An Orosipon kan Bikolnon: Interrupting the Philippine Nation

If the monologic force of narration produces a nation, orosipon, an old Bikol word for story, interrupts this production by telling a different story or different stories. Coming from the root word osip which approximates “tell,” orosipon points to more than one person involved in the act of telling, which attributes the act of telling proper to no one in particular. Orosipon suggests a multiplicity and fluidity prohibited by the homogenizing structuring of narration and community. An Orosipon kan Bikolnon reads selected fiction and nonfiction from the periodicals Sanghiran nin Bikol, An Parabareta, Bikolnon, and Bikolana published in the first half of the twentieth century in Bikol, a region in the Philippines. The texts reveal the orosiponic pulse against the narration of the Philippine nation-state during the period. The book also includes five selected osipon in the original as well as translations in Filipino and English.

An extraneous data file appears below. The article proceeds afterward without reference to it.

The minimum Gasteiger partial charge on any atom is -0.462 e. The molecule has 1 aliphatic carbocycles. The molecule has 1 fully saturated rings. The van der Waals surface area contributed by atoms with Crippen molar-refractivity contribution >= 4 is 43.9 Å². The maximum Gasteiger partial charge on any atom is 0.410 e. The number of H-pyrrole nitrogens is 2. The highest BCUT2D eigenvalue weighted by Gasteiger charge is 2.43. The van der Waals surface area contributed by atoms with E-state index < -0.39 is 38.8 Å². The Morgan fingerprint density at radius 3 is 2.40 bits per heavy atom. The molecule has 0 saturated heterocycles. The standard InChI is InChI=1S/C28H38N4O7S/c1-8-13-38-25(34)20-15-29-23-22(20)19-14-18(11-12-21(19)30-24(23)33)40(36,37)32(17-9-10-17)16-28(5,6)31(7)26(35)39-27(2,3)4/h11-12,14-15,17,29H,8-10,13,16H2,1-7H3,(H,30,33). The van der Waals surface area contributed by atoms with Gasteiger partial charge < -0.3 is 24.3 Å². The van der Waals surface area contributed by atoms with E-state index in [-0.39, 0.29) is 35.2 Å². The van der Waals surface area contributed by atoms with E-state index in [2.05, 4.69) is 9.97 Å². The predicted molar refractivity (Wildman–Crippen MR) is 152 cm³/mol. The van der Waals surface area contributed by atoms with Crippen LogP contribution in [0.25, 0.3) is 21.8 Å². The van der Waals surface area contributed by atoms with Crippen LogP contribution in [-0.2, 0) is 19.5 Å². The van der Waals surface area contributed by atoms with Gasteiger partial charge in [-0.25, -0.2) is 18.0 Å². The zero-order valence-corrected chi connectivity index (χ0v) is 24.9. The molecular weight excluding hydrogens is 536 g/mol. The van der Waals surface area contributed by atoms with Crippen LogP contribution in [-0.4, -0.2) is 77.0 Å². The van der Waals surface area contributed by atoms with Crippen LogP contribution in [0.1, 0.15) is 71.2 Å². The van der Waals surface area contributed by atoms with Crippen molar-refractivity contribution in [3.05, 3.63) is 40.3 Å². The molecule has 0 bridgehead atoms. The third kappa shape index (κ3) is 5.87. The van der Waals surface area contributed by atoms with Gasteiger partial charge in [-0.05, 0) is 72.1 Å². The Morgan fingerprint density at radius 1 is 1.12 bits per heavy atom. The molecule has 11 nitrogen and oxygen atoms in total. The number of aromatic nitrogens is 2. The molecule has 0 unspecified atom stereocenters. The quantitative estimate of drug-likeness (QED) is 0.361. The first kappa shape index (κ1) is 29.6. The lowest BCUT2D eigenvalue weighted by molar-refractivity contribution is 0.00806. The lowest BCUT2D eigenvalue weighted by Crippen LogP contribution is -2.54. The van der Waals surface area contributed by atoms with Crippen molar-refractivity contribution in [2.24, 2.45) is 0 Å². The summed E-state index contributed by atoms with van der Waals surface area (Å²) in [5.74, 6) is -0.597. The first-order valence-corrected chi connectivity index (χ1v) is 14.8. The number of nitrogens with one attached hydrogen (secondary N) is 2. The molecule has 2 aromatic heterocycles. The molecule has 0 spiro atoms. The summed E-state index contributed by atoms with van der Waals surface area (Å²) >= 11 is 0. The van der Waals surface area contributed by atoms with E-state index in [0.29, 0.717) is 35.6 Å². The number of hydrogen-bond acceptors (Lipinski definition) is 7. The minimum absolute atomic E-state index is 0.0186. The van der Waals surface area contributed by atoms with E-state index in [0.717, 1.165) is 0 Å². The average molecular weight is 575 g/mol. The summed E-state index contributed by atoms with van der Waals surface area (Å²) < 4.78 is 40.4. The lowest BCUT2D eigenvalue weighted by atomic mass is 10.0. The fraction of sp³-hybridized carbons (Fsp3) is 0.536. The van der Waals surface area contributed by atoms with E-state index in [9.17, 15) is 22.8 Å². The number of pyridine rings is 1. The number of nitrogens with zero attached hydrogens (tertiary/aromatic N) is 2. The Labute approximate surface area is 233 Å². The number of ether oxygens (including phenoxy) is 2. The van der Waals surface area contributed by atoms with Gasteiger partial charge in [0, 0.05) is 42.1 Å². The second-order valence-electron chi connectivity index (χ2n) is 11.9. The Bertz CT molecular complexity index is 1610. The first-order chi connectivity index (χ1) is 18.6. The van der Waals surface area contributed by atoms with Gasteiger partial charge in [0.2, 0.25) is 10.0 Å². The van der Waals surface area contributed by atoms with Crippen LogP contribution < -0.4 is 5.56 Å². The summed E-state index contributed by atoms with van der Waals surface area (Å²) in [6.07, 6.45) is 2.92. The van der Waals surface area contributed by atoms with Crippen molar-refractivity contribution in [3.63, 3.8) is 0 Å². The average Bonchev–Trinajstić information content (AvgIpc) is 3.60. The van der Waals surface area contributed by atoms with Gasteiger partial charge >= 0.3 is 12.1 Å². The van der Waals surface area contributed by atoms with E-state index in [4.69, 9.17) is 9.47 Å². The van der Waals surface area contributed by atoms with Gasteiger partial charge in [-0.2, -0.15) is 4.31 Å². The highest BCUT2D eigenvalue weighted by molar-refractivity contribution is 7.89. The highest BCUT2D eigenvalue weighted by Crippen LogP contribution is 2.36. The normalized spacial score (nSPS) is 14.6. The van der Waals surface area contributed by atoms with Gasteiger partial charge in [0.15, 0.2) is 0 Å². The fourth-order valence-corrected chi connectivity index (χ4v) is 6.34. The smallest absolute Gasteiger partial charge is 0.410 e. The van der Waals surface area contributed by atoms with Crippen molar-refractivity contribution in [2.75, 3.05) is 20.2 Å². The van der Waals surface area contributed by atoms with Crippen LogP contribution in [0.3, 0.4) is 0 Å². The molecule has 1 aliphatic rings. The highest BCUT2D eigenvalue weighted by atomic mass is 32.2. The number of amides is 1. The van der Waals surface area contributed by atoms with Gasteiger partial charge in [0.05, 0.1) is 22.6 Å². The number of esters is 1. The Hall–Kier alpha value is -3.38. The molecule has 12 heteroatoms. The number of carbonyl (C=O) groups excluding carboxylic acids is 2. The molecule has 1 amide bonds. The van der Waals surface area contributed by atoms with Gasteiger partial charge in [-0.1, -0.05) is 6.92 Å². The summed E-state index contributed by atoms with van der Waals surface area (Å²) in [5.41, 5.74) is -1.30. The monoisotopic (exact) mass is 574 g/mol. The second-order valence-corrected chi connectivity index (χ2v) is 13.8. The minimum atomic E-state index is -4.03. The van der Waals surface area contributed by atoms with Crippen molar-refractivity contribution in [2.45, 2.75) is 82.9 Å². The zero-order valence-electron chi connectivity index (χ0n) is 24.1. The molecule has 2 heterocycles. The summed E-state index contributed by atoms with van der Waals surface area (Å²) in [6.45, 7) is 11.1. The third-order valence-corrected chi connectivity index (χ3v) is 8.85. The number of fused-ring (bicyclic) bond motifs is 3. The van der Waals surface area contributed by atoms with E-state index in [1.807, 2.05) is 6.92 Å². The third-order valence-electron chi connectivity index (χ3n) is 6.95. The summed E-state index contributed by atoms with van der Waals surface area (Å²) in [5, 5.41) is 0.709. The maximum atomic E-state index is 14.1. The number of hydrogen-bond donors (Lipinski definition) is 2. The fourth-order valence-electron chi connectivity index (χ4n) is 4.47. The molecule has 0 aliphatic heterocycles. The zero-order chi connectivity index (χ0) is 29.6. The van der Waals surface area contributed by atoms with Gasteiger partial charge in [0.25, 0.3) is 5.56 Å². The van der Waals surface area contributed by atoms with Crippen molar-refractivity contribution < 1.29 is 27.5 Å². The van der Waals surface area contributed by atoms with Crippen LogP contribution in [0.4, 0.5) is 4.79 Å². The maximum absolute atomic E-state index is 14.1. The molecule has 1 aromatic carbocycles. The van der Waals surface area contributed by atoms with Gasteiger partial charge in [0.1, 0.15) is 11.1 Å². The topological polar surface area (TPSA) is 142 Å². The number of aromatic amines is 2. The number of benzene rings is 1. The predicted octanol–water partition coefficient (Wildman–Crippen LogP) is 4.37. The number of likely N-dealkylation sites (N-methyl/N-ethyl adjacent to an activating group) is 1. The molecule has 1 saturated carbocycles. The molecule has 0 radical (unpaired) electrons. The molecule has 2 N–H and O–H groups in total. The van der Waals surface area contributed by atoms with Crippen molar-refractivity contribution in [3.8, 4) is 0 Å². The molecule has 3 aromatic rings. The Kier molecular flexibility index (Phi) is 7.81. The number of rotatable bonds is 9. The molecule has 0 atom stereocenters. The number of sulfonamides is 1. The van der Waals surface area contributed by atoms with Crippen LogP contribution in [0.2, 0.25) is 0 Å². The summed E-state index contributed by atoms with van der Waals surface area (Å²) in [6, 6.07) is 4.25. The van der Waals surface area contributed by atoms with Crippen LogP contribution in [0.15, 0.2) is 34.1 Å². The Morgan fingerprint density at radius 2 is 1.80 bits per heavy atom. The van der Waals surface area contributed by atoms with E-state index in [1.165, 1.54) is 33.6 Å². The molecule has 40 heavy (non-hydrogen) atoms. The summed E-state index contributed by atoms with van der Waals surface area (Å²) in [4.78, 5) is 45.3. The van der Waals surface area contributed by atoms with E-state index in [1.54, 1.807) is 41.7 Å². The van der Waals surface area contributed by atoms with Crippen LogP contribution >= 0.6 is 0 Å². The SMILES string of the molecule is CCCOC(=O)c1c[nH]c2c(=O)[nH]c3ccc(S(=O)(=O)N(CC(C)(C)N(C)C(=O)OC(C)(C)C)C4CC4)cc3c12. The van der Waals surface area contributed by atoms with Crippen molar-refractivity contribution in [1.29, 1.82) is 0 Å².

Raniela Barbaza is an associate professor at the Department of Filipino and Philippine Literature, University of the Philippines Diliman, Quezon City. Her articles on Philippine literature and Bikol literature have been published in Daloy, Diliman Review, Humanities Diliman, Daluyan, Malay, and Kritika Kultura.